Feelings have to be traveled through. There is no around. Going through does not mean getting stuck in them, though. It means processing those feelings, so you can heal. Healing comes from going through, not from stuffing. 

David struggled with this very issue when he was being pursued relentlessly by his enemies. He was honest with the Lord about his emotions, but he didn’t stay there. Many of the psalms document David’s struggle with accepting the hard stuff of life. One of my favorites is Psalm 79. David begins by telling God what others have done against him. Then he lets the Lord know what he’s feeling. “How long, O Lord? Will you be angry forever?” (v. 5). He is honest with God about his feelings; he doesn’t keep them bottled up inside. Rather, he gives them over to the Creator of feelings who knows best how to soothe them. He next asks for help: 

“Help us, O God of our salvation,
    for the glory of your name;
deliver us, and atone for our sins,
    for your name’s sake! (v. 9).

But the real sermon in this psalm is the last verse. David gives thanks to the Lord WHILE he’s in the middle of his mess. That’s what we need to do, too.

For me, writing is often the way through hard stuff and its accompanying emotions. What’s your way through the quagmire of messy life?

anxiety, change, grief, healing, lessons learned, moving on

Take It to the Cross

How many times do we hear—or say—that phrase and not know how to take our burdens to the cross and leave them there?

“Rising Cairn” by Celeste Roberge

I connected immediately with this sculpture, “Rising Cairn” by Celeste Roberge, the first time I saw its image. Others have called it “The Weight of Grief,” and that’s what I see. Grief, bitterness, struggles, loneliness, loss, all these things weigh us down. It’s not just all in the mind or in the heart; hard things take their toll physically too. 

All this weight that we carry can make daily living difficult. Imagine carrying a 30-pound backpack on your back all day, every day. Sounds exhausting, right? Well, that’s what we do when we don’t let Christ carry our spiritual and emotional burdens for us. 

I’ve tried to envision how free I would feel to be rid of all the weights I carry. I can picture Christian from Pilgrim’s Progress stumbling toward the cross. As he nears it and lifts his eyes to see the symbol of his Savior’s love, the weights fall right off his back. Can you imagine the freedom and lightness he felt? Can you imagine the freedom and lightness you and I would feel if we could only lay down our rock loads at the foot of the cross.

We can!! In order to help those of us (me) without an imagination, I’ve thought of doing this physically, but I haven’t yet. Gather up a bunch of rocks, use a sharpie to write a burden on each one—whatever’s weighing down me heart and mind and causing me to be bent over with grief. Take those rocks, those burdens to the cross and set them down on the ground beside it. I imagine Jesus bending over and picking up those rocks and in exchange giving me His yoke of peace, love, and grace. How much lighter I would feel! Those aren’t burdens at all; they’re blessings!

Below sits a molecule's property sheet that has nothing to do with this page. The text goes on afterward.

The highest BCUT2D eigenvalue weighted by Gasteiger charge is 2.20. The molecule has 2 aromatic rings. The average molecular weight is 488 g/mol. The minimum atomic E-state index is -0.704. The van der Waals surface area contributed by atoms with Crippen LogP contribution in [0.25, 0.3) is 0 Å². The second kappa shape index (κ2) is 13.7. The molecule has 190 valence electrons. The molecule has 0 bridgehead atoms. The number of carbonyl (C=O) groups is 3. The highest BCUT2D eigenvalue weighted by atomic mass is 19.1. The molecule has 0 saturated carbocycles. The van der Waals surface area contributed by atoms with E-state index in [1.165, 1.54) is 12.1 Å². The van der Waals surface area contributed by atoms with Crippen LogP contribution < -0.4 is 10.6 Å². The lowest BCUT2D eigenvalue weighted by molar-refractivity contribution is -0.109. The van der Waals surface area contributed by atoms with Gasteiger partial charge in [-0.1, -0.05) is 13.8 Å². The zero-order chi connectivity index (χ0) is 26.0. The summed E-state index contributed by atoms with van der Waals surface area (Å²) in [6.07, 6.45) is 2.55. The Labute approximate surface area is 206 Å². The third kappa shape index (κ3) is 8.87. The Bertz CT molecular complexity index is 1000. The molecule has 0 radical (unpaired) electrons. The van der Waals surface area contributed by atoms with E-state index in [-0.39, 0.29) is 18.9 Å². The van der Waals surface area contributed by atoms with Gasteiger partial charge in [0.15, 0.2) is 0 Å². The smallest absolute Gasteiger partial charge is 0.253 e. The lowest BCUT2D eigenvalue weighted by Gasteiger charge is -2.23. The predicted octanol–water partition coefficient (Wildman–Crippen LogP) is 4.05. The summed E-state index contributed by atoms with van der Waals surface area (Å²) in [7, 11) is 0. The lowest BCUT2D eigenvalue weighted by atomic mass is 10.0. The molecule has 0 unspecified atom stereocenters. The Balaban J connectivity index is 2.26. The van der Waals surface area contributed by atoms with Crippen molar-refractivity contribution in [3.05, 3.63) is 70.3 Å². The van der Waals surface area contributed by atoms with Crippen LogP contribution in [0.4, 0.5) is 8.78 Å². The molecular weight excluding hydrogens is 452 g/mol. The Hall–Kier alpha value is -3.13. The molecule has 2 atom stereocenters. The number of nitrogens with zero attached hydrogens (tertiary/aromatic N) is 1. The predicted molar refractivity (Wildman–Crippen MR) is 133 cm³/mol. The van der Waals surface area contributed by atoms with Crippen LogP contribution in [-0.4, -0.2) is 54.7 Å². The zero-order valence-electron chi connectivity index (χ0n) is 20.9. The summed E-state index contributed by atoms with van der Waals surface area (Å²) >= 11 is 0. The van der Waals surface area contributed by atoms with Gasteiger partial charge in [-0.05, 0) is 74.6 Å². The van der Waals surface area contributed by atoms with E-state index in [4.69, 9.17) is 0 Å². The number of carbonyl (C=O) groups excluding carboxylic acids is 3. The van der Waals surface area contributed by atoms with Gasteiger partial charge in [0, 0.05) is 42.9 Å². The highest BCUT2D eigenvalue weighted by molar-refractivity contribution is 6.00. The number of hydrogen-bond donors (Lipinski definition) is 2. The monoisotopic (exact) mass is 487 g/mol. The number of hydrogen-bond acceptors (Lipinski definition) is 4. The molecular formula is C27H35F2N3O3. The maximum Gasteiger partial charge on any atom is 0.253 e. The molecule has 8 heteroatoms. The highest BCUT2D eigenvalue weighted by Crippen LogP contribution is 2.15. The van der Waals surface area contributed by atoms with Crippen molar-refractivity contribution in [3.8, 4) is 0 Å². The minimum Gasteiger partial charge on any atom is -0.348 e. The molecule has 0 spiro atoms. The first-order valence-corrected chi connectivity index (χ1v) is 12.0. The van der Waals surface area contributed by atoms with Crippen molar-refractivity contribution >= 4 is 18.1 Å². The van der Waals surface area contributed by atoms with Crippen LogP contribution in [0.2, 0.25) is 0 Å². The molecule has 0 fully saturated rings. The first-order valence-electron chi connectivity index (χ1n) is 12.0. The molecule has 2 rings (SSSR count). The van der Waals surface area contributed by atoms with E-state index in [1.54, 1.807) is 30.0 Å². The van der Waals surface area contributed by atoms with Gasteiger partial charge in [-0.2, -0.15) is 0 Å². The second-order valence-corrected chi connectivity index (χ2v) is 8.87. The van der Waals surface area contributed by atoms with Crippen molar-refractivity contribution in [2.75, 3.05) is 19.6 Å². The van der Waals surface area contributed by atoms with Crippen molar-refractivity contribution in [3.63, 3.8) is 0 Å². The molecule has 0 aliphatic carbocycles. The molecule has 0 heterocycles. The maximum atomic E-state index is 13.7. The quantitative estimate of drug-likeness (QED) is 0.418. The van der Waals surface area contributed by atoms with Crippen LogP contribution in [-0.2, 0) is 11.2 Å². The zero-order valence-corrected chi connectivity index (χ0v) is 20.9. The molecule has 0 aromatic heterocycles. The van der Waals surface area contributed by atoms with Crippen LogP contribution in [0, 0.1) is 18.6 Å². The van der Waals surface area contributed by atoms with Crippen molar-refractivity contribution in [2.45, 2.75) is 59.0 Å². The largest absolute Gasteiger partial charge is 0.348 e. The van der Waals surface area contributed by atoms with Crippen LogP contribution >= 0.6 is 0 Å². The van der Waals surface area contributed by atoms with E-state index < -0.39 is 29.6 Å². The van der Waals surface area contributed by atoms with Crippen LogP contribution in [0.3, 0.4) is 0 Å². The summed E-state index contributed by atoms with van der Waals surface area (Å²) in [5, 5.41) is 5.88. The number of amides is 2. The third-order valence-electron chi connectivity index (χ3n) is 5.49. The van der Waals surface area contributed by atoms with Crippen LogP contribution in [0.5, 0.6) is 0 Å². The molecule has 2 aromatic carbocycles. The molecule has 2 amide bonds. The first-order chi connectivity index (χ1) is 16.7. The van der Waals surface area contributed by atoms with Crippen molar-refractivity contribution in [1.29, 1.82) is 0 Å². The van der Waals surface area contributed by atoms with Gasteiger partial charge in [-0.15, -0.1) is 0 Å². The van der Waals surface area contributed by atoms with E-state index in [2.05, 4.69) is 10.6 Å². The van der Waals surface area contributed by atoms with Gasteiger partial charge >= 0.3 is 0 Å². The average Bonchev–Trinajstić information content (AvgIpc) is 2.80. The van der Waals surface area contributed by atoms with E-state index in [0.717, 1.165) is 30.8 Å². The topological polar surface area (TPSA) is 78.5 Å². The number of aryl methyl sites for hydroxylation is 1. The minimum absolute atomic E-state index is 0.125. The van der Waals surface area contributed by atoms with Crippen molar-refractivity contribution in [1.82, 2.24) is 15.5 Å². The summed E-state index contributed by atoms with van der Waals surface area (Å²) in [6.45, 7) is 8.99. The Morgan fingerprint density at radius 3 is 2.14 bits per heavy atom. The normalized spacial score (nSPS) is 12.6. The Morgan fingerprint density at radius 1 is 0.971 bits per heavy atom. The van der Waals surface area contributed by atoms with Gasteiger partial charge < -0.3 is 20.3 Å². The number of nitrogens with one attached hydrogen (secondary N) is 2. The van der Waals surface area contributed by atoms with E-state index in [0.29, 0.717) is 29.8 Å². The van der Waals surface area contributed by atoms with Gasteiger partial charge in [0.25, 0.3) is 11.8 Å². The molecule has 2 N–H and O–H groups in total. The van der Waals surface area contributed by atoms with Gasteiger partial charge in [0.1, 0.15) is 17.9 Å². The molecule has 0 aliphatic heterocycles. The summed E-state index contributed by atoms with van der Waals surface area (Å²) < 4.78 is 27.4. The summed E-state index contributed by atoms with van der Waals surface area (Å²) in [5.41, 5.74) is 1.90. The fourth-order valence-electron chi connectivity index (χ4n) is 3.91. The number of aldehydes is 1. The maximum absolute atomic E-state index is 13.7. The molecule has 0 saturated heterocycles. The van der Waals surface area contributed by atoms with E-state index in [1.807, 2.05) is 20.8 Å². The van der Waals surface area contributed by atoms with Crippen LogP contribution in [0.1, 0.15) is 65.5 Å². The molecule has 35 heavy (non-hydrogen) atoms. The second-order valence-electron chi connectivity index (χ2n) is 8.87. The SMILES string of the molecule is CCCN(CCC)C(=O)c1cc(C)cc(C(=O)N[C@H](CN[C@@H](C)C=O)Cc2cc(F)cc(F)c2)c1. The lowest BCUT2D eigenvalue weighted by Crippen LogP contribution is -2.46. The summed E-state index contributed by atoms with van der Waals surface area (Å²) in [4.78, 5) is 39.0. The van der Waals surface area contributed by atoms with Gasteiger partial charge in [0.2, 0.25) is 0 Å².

Come to me, all who labor and are heavy laden, and I will give you rest.  Take my yoke upon you, and learn from me, for I am gentle and lowly in heart, and you will find rest for your souls. For my yoke is easy, and my burden is light.”

Matthew 11:28-30 ESV

Once we’ve laid our burdens down at the foot of the cross, we can’t pick them up again. Not that I would want to, but we are creatures of habit. 

Recently when I was struggling with a particular issue with one of my children, I was keeping it all inside and not telling anyone about it—even my closest friends. I was so crushed by this burden—just like the person depicted in the “Rising Cairn” sculpture—that I couldn’t focus on anything else. I was filled with anxiety and grief. My dad finally encouraged me to let it go, to let others help me carry that burden to the Lord. It was hard to share what I felt like was my failing as a mother, but I did. It took several months of prayers, tears, and sharing with friends who carried me to Jesus, but I have let it go (mostly). When I dwell on this issue, I still cry. I pray constantly for this problem. But I don’t carry the burden of it around with me, and in that, I am free. 

You will know the truth, and the truth will set you free

John 8:32 ESV

I have other burdens that I’m working on releasing, but sometimes I feel like the rocks are superglued to my hand! Why do I hold onto my burdens instead of loosing the backpack straps and letting the whole bag fall to the ground at the cross as Christian did? I don’t know! But I’m working on it, and I’m inviting Jesus to help me release these burdens. 

What rocks are superglued to your hands? What burdens are in your backpack weighing you down? Take them to the cross and leave them there, friend! If you need someone to pray with you about your cares, let me know.